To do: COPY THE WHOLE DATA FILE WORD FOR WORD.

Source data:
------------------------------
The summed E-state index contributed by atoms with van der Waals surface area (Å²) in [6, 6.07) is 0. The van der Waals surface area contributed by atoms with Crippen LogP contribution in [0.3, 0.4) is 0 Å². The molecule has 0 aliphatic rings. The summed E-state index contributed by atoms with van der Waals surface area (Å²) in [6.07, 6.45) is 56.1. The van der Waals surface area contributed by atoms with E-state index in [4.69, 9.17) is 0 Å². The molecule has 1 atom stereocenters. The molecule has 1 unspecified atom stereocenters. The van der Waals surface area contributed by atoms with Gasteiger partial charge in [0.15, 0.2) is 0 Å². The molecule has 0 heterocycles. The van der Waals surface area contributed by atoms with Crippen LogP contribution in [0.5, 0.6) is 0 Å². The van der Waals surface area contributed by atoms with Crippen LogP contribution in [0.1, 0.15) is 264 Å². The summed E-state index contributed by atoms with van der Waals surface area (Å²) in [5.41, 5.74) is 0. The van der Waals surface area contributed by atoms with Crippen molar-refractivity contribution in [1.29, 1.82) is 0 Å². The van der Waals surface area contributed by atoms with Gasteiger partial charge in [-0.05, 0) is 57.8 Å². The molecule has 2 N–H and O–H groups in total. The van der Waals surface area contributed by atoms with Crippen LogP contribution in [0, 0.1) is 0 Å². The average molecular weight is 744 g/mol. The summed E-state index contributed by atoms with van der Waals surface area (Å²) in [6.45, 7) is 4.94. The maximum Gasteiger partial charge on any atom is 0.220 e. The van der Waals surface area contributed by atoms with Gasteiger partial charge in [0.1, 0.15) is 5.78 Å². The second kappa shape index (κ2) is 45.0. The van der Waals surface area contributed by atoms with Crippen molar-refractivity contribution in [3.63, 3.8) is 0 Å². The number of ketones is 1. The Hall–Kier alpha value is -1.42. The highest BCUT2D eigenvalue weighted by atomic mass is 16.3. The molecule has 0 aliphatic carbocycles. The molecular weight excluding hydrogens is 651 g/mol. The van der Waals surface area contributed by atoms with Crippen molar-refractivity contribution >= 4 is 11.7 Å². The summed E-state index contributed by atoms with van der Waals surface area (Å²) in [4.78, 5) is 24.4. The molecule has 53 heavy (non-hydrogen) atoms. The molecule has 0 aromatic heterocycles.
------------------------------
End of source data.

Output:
The summed E-state index contributed by atoms with van der Waals surface area (Å²) in [6, 6.07) is 0. The van der Waals surface area contributed by atoms with Crippen LogP contribution in [0.3, 0.4) is 0 Å². The molecule has 0 aliphatic rings. The summed E-state index contributed by atoms with van der Waals surface area (Å²) in [6.07, 6.45) is 56.1. The van der Waals surface area contributed by atoms with E-state index in [4.69, 9.17) is 0 Å². The molecule has 1 atom stereocenters. The molecule has 1 unspecified atom stereocenters. The van der Waals surface area contributed by atoms with Gasteiger partial charge in [0.15, 0.2) is 0 Å². The molecule has 0 heterocycles. The van der Waals surface area contributed by atoms with Crippen LogP contribution in [0.5, 0.6) is 0 Å². The van der Waals surface area contributed by atoms with Crippen LogP contribution in [0.1, 0.15) is 264 Å². The summed E-state index contributed by atoms with van der Waals surface area (Å²) in [5.41, 5.74) is 0. The van der Waals surface area contributed by atoms with Crippen molar-refractivity contribution in [1.29, 1.82) is 0 Å². The van der Waals surface area contributed by atoms with Gasteiger partial charge in [-0.05, 0) is 57.8 Å². The molecule has 2 N–H and O–H groups in total. The van der Waals surface area contributed by atoms with Crippen LogP contribution in [0, 0.1) is 0 Å². The average molecular weight is 744 g/mol. The summed E-state index contributed by atoms with van der Waals surface area (Å²) in [6.45, 7) is 4.94. The maximum Gasteiger partial charge on any atom is 0.220 e. The van der Waals surface area contributed by atoms with Gasteiger partial charge in [0.1, 0.15) is 5.78 Å². The second kappa shape index (κ2) is 45.0. The van der Waals surface area contributed by atoms with Crippen molar-refractivity contribution in [3.63, 3.8) is 0 Å². The number of ketones is 1. The Hall–Kier alpha value is -1.42. The highest BCUT2D eigenvalue weighted by atomic mass is 16.3. The molecule has 0 aliphatic carbocycles. The molecular weight excluding hydrogens is 651 g/mol. The van der Waals surface area contributed by atoms with Crippen molar-refractivity contribution >= 4 is 11.7 Å². The summed E-state index contributed by atoms with van der Waals surface area (Å²) in [4.78, 5) is 24.4. The molecule has 53 heavy (non-hydrogen) atoms. The molecule has 0 aromatic heterocycles.